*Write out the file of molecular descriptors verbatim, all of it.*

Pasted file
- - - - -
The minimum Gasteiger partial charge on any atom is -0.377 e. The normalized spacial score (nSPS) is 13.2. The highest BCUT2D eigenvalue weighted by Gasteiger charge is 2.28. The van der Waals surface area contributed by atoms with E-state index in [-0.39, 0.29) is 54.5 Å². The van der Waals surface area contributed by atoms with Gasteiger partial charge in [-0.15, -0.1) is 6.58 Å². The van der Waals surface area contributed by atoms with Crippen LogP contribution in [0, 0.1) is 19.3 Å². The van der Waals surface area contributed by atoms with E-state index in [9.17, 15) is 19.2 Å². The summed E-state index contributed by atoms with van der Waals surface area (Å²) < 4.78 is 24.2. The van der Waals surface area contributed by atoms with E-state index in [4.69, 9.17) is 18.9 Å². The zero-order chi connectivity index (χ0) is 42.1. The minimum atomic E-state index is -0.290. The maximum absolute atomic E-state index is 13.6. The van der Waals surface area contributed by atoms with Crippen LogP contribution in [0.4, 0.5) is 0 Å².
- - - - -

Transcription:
The minimum Gasteiger partial charge on any atom is -0.377 e. The normalized spacial score (nSPS) is 13.2. The highest BCUT2D eigenvalue weighted by Gasteiger charge is 2.28. The van der Waals surface area contributed by atoms with E-state index in [-0.39, 0.29) is 54.5 Å². The van der Waals surface area contributed by atoms with Gasteiger partial charge in [-0.15, -0.1) is 6.58 Å². The van der Waals surface area contributed by atoms with Crippen LogP contribution in [0, 0.1) is 19.3 Å². The van der Waals surface area contributed by atoms with E-state index in [9.17, 15) is 19.2 Å². The summed E-state index contributed by atoms with van der Waals surface area (Å²) < 4.78 is 24.2. The van der Waals surface area contributed by atoms with E-state index in [4.69, 9.17) is 18.9 Å². The zero-order chi connectivity index (χ0) is 42.1. The minimum atomic E-state index is -0.290. The maximum absolute atomic E-state index is 13.6. The van der Waals surface area contributed by atoms with Crippen LogP contribution in [0.4, 0.5) is 0 Å².